The latest news in the battles of the social channels has been that Facebook is going over YouTube’s video domain. Facebook recently tried to “own” the Grammy’s conversation, and now is trying to “own” as many Superbowl related Ad opportunities as possible.
But what does this mean for startups and smaller brands? A lot actually.
As much as large marketing and ad budgets are nice to have, it’s not just about the money. It’s about the content. The key trend here is video. Over the past couple years we’ve noticed Vine, Instagram Video (including hyperlapse), Snapchat and more come into the social video space — joining the ranks of Facebook, YouTube, Twitter and Vimeo.
Smaller brands need and should figure out a way to invest in visual content, including video. Especially in the fashion industry where visuals are key to sell products and services.
Video can tell a story that a picture may not be able to portray fully.
- Video can demonstrate how the founder came up with his/her idea for the startup
- Video can show how the piece of clothing started from a piece of fabric
- Video can allow an event to come to life in real-time
- Video can allow consumers to see into your brand
- Video can allow consumers to connect with one another
- Video can allow for more user generated content (UGC)
- Video can demonstrate that your brand is on top of its game
Although some video content can be expensive, there are ways to make video happen without breaking the bank. It’s not just about the ad budget, it’s about the story. Each brand has a story to tell.
The key is finding the story consumers want to hear. So before you go out and make a dozen videos for social, your blog, and your site. Listen first. Do some digital listening research to understand what consumers are talking about, asking for, and actually want from your brand…
- Use free tools like Google trends to understand what people are searching for in regards to your brand and your competitors.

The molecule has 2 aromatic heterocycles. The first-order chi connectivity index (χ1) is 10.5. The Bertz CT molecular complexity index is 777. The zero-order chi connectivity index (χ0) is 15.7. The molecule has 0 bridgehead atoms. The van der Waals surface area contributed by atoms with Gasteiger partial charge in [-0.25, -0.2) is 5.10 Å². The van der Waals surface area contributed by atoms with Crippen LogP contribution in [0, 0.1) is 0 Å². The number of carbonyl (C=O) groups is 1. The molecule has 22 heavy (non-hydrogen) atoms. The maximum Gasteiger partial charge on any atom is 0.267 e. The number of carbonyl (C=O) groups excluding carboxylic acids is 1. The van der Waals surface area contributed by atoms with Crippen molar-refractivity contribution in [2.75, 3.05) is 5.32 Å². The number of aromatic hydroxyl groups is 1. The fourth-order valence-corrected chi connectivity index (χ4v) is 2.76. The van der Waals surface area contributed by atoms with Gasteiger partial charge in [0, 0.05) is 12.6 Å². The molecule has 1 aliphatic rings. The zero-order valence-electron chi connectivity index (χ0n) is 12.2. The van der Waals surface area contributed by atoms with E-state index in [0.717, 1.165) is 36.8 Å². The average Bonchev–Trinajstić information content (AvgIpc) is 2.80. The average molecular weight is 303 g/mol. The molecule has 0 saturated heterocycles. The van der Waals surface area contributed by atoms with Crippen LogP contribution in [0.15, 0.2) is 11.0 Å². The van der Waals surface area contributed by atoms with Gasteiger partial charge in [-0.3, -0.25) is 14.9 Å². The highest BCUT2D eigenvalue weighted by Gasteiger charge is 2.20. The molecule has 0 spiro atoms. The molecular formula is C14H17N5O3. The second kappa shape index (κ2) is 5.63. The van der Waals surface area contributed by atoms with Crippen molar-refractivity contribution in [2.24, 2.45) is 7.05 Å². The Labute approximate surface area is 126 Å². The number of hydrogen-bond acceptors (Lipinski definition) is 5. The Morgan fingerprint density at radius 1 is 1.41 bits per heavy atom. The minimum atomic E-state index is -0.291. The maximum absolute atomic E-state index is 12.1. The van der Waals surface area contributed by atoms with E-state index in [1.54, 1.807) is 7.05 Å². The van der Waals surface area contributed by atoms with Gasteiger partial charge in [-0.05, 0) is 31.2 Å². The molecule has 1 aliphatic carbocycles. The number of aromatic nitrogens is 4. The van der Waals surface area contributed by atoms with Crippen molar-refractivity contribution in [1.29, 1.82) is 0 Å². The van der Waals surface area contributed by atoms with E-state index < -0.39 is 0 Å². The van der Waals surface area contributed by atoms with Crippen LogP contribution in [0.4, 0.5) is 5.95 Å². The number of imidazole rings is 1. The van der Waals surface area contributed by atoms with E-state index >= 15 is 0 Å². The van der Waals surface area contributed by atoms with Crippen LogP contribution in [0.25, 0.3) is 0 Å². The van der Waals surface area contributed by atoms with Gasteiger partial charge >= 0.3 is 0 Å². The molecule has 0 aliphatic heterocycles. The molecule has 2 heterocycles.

- Topsy is a great tool to see if certain numbers are working and what people are saying in that conversation.
- Look back at your Twitter stream to see what questions your audience was asking. Do they want to know more about your product and service? More about your founder?
- Look to see where your audience engages, and what they engage with. For example on Pinterest – what do they love and repin most?
- Do a poll or survey to see what your audience wants. Sometimes it’s as simple as asking directly.
Does your brand have questions on how to get started with the right video content? Reach out in the comments!
Khanh brice nguyen
Thank you for your answers. I’ll try the tools you mentioned, and also follow your tips and attitude 🙂
Awesome advice and I totally agree! I am a wardrobe stylist and I became very bored with photoshoots and the lack of movement from NY models…
Clothes should flow and move with the body, not stiff and lifeless, so I began creating mini videos using only a cheap digital camera and sometimes even my phone. I use basic editing read a book about shooting video ans just went for it! I have the videos up on my site.
It doesn’t cost me a thing, my models shoot for free, I already have the clothing and I usually shoot in libraries, local designer studios and outside, weather permitting. Im no videographer lol, but it’s great for content, shows what I do and gets people engaged.
Glad to hear it’s working! And love the “just went for it!” attitude — so important for marketing. 🙂
My son, Simon O’Keefe, just made my company, Melindesign, a video. I put it on my home page. He’s a film major in his last semester at Buffalo State College. We’re going to do a lot more, the response has been great!
I’ve been posting short vids across all my platforms lately. It’s a good way to add a big punch in six, fifteen or thirty second frames. I make a lot of them myself through apps like PicFlo, Hyperlapse and LocoMotif. And! It’s quite fun to do and quite easy to try a variety of things. If it’s not working, just delete and try something different.
That’s great, Melinda! Thanks for sharing the apps you use. And you’re right, it’s so easy to experiment and adjust if you’re not loving the results. 🙂
khanh brice nguyen
Very interesting and useful posts. I like that you accent the fact making a video is great to build a story. I was considering making a video for a men’s collection to show how clothes can be worn – in movement.
You said that we don’t need to get bankrupt to create video. Do you have any tips for marketing a product/a collection through a video, that can have strong impact, but with cheap tools?
Thank you very much.